Inhibition of α-toxin production by subinhibitory concentrations of naringenin controls Staphylococcus aureus pneumonia
ABSTRACT Staphylococcal pneumonia provoked by methicillin-resistant Staphylococcus aureus (MRSA) is a life-threatening infection in which α-toxin is an essential virulence factor. In this study, we investigate the influence of naringenin on α-toxin production and further assess its therapeutic performance in the treatment of staphylococcal pneumonia. Remarkably, the expression of α-toxin was significantly inhibited when the organism was treated with 16μg/ml of naringenin. When studied in a mouse model of S. aureus pneumonia, naringenin could attenuate the symptoms of lung injury and inflammation in infected mice. These results suggest that naringenin is a promising agent for treatment of S. aureus infection.
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ABSTRACT: Alpha-hemolysin, a secreted pore-forming toxin, plays an indispensable role in the pathogenicity of Staphylococcus aureus. In this study, the antimicrobial activity of puerarin against S. aureus was investigated; as a result, puerarin showed no influence on the growth of this organism. However, hemolysis and western blotting assays showed that puerarin concentration dependently inhibited the secretion of alpha-hemolysin at low concentrations. Real-time RT-PCR assay was further employed to evaluate the transcriptional level of hla, the gene encoding alpha-hemolysin, and RNAIII, an effector molecule of the agr system. The results indicated that the RNAIII expression and subsequent hla transcription were also inhibited by puerarin in a dose-dependent manner. Furthermore, puerarin significantly prevented human alveolar epithelial A549 cells from S. aureus-induced injury. Thereby, puerarin may be considered as a potential candidate for the development of antivirulence drugs in the treatment of S. aureus-mediated infections.Microbial drug resistance (Larchmont, N.Y.) 12/2013; DOI:10.1089/mdr.2013.0104 · 2.52 Impact Factor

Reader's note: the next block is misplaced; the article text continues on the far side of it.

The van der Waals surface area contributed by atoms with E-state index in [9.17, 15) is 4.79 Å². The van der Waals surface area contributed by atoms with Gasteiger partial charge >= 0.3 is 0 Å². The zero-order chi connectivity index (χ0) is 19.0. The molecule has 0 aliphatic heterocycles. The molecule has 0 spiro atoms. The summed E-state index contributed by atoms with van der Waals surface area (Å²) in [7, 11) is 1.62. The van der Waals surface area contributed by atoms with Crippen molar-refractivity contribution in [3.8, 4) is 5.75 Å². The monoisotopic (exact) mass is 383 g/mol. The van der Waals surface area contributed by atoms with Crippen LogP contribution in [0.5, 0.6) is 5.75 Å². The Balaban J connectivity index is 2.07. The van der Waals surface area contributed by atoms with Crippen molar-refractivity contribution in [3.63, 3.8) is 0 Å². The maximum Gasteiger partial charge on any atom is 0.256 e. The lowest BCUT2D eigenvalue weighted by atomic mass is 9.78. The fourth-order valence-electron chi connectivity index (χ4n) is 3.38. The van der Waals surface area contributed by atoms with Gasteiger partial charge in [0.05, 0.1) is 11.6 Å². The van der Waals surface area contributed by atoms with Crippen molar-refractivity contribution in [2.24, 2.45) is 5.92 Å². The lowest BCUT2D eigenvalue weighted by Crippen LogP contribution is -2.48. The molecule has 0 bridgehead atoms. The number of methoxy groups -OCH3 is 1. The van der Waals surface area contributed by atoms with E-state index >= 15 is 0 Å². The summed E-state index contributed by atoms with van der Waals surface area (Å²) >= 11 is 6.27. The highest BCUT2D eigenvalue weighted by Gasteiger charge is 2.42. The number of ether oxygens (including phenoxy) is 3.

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ABSTRACT: AimsTo investigate the mechanism by which morin hydrate inhibits the hemolytic activity of α-hemolysin (Hla), a channel-forming toxin that is important for the pathogenesis of disease in experimental animals, and its therapeutic effect against S. aureus pneumonia in a mouse model.Methods and ResultsThe results from the in vitro (hemolysis, western blot and cytotoxicity assays) and in vivo (mouse model of intranasal lung infection) experiments indicated that morin hydrate, a natural compound with little anti-S. aureus activity, could effectively antagonize the cytolytic activity of Hla, alleviate human lung cell injury, and protect against mortality of S. aureus pneumonia in a mouse model of infection. Molecular dynamics simulations, free energy calculations and mutagenesis assays were further employed to determine the catalytic mechanism of inhibition, which indicated that a direct binding of morin to the “Stem” domain of Hla (residues I107 and T109) and the concomitant change in conformation led to the inhibition of the self-assembly of the heptameric transmembrane pore, thus inhibiting the biological activity of Hla for cell lysis.Conclusions Morin inhibited S. aureus virulence via inhibiting the hemolytic activity of α-hemolysin.Significance and Impact of StudyThese findings suggested that morin is a promising candidate for the development of anti-virulence therapeutic agents for the treatment of S. aureus infections.This article is protected by copyright. All rights reserved.Journal of Applied Microbiology 01/2015; 118(3). DOI:10.1111/jam.12743 · 2.39 Impact Factor